Sir Robert Takes It in the Shorts
By Mike Stevens
A Sir Robert Tale
Enough! Sir Robert Timkins said to himself. He’d sat around and bemoaned the fact that his hybrid band, Sledgehammer Nightmare, wasn’t going anywhere, for far too long. He’d been so sure of success when he’d dreamed up crossing two of the most popular types of music; opera, which he was trained in, and death metal which was all the rage with the young people. But, he had been proven wrong. They managed to record a demo, and the people they’d played it for had laughed, laughed! He was sick of trying to figure out where they’d gone wrong. He just didn’t get it. He needed to stop dwelling on their failure and get out of the house.He hadn’t been record shopping in a while; he’d hit the local record store, and just browse.
The booming and throbbing beat of some kind of metal greeted Sir Robert as he walked into Hell-Hammer records, and looked for the cassette section. It was nice to just be a customer looking through records, well, cassettes, really. He’d forgotten how much he’d enjoyed this. Lately, all he’d been focused on was Sledgehammer Nightmare. He’d put everything his life used to be about, such as just enjoying a day out at a record store, on hold because of his burning desire to have The Hammer be a success. His eyes lazily scanned the titles for sale. He wished he could afford something, but with the way Sledgehammer Nightmare was sucking the money out of his pocket, he couldn’t; he was flat broke. He was thinking it was about time to get going, when his eyes fell on the new Steamhammer Deluxe album, ‘ The Face-Torch Fire Brigade’. Wow; that he just had to have; he loved Steamhammer Deluxe! But, he was flat-a** broke. There was no way he could buy that. But damn it, he wanted it! He should have enough guts to just swipe it. No, he wasn’t that type. Or was he? He looked at the door; no one could see. The cash register was clear on the other side of the store. It was tempting.
He fought a war with his conscience, with guilt on one side, and greed on the other. Guilt said,
“Don’t do it, it would be dishonest!”
From the opposite end of his brain, greed smiled seductively, and whispered, “Oh, come on, do it. You know you want it; no one’s looking, just stuff it down your pants, and casually walk out!”
Greed won the argument. It was a hot day, and he’d worn shorts. He grabbed the cassette, and jammed it down the front. He nervously glanced at the sales clerk, way across the store; no one had seen. He casually walked, rather stiff legged, towards the door. This was easy! Guilt kept up a running commentary in his head, telling him this was so wrong, but greed shouted him down, saying why the hell not; after all, did he or did he not want the damn tape? If he did, this was the only way.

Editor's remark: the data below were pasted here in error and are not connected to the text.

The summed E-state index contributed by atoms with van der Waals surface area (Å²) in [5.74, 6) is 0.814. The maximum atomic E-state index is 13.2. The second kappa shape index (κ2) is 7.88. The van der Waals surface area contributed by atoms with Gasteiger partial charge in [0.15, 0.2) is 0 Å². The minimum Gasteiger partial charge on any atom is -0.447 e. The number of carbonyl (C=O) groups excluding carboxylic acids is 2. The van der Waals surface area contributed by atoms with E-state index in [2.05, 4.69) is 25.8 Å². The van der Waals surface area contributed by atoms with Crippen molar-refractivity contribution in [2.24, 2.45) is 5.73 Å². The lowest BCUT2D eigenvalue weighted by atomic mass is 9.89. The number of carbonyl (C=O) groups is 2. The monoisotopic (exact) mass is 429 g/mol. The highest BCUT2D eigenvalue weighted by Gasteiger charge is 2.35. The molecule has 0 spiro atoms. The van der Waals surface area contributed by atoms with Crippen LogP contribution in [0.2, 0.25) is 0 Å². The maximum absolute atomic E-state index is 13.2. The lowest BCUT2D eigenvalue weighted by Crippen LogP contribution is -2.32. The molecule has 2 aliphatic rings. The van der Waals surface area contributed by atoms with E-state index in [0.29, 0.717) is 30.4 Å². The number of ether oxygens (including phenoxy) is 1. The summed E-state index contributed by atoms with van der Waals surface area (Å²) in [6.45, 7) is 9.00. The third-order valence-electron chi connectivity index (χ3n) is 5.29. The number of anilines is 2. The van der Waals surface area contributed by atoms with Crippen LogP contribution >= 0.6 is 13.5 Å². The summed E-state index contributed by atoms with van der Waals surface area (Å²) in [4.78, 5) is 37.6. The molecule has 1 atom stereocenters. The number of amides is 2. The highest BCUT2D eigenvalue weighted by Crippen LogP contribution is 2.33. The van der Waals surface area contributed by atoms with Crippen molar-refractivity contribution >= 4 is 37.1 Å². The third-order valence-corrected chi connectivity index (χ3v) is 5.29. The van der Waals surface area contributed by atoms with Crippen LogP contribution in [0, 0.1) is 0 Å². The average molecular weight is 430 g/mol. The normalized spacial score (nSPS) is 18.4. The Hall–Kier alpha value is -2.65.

As he approached the door, he stole one more nervous glance at the sales clerk, and reached out to open the door. The sun was shimmering, and he was headed home with rock! As his hand found the bar that would open the door, a screeching wail rang through the store. An alarm; oh s**t! He saw the sales clerk running towards him, and panicked. He sprinted out the door.
“Stop, thief!” the sales clerk yelled behind him. As he ran, the stolen tape flew out of his shorts and clattered to the pavement. It slid along the pavement, but Sir Robert kept running; desperate to get away. He cut through the parking lot between two parked cars. Behind him, he heard the sales clerk shout from the doorway of the record shop,
“Somebody stop him! He’s a shoplifter!”
All he had to do is make it out of the parking lot, and then he could disappear among the many buildings. He was going to make it; what had he been thinking? He was no thie---suddenly, without warning, the door of one of the two cars he was cutting between swung open. He couldn’t stop, and ran head on into the door. All forward momentum was instantly halted, and Sir Robert remembered nothing after that.
The bright light hurt his eyes. He blinked in confusion; where was he? A medic was looking into his eyes with a penlight flashlight.
“Officer,” he said to a guy in a policeman’s uniform, who was standing behind him, “he’ll be okay, he just got his bell rung.”
“Okay, thanks; are you sure this is the man?” This last comment was directed to the store clerk, who replied,
“Yeah, that’s the shoplifter.”
Oh crap, now he remembered. The policeman was saying to the acne-faced sales clerk,
“Boy, it’s a good thing that older lady opened her car door to go to bingo when she did, or he may have got away.”